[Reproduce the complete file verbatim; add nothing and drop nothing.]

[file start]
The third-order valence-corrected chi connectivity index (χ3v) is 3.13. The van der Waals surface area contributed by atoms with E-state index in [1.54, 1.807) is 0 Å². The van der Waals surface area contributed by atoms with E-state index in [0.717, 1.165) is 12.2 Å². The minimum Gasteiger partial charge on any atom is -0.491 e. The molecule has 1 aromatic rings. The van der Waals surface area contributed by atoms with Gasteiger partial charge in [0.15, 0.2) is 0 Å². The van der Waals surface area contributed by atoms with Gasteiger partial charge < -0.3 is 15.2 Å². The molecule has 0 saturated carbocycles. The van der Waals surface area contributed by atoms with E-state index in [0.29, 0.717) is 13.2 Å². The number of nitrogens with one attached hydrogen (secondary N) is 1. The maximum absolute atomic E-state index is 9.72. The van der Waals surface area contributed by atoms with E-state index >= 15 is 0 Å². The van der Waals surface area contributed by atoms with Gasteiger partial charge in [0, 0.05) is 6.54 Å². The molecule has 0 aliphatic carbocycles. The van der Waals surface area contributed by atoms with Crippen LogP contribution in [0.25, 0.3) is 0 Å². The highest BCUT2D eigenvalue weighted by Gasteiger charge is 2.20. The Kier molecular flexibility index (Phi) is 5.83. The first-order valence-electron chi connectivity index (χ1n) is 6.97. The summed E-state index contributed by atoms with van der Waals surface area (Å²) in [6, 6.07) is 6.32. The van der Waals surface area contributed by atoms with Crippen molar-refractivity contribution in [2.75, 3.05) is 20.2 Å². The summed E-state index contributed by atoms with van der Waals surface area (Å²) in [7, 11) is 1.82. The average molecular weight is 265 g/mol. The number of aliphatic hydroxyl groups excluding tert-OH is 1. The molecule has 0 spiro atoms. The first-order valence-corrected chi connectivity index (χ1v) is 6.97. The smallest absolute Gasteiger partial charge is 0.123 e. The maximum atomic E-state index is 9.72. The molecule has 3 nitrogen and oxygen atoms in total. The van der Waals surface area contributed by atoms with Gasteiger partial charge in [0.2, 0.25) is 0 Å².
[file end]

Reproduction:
The third-order valence-corrected chi connectivity index (χ3v) is 3.13. The van der Waals surface area contributed by atoms with E-state index in [1.54, 1.807) is 0 Å². The van der Waals surface area contributed by atoms with E-state index in [0.717, 1.165) is 12.2 Å². The minimum Gasteiger partial charge on any atom is -0.491 e. The molecule has 1 aromatic rings. The van der Waals surface area contributed by atoms with Gasteiger partial charge in [0.15, 0.2) is 0 Å². The van der Waals surface area contributed by atoms with Gasteiger partial charge < -0.3 is 15.2 Å². The molecule has 0 saturated carbocycles. The van der Waals surface area contributed by atoms with E-state index in [0.29, 0.717) is 13.2 Å². The number of nitrogens with one attached hydrogen (secondary N) is 1. The maximum absolute atomic E-state index is 9.72. The van der Waals surface area contributed by atoms with E-state index >= 15 is 0 Å². The van der Waals surface area contributed by atoms with Gasteiger partial charge in [0, 0.05) is 6.54 Å². The molecule has 0 aliphatic carbocycles. The van der Waals surface area contributed by atoms with Crippen LogP contribution in [0.25, 0.3) is 0 Å². The highest BCUT2D eigenvalue weighted by Gasteiger charge is 2.20. The Kier molecular flexibility index (Phi) is 5.83. The first-order valence-electron chi connectivity index (χ1n) is 6.97. The summed E-state index contributed by atoms with van der Waals surface area (Å²) in [6, 6.07) is 6.32. The van der Waals surface area contributed by atoms with Crippen molar-refractivity contribution in [2.75, 3.05) is 20.2 Å². The summed E-state index contributed by atoms with van der Waals surface area (Å²) in [7, 11) is 1.82. The average molecular weight is 265 g/mol. The number of aliphatic hydroxyl groups excluding tert-OH is 1. The molecule has 0 spiro atoms. The first-order valence-corrected chi connectivity index (χ1v) is 6.97. The smallest absolute Gasteiger partial charge is 0.123 e. The maximum atomic E-state index is 9.72. The molecule has 3 nitrogen and oxygen atoms in total. The van der Waals surface area contributed by atoms with Gasteiger partial charge in [0.2, 0.25) is 0 Å².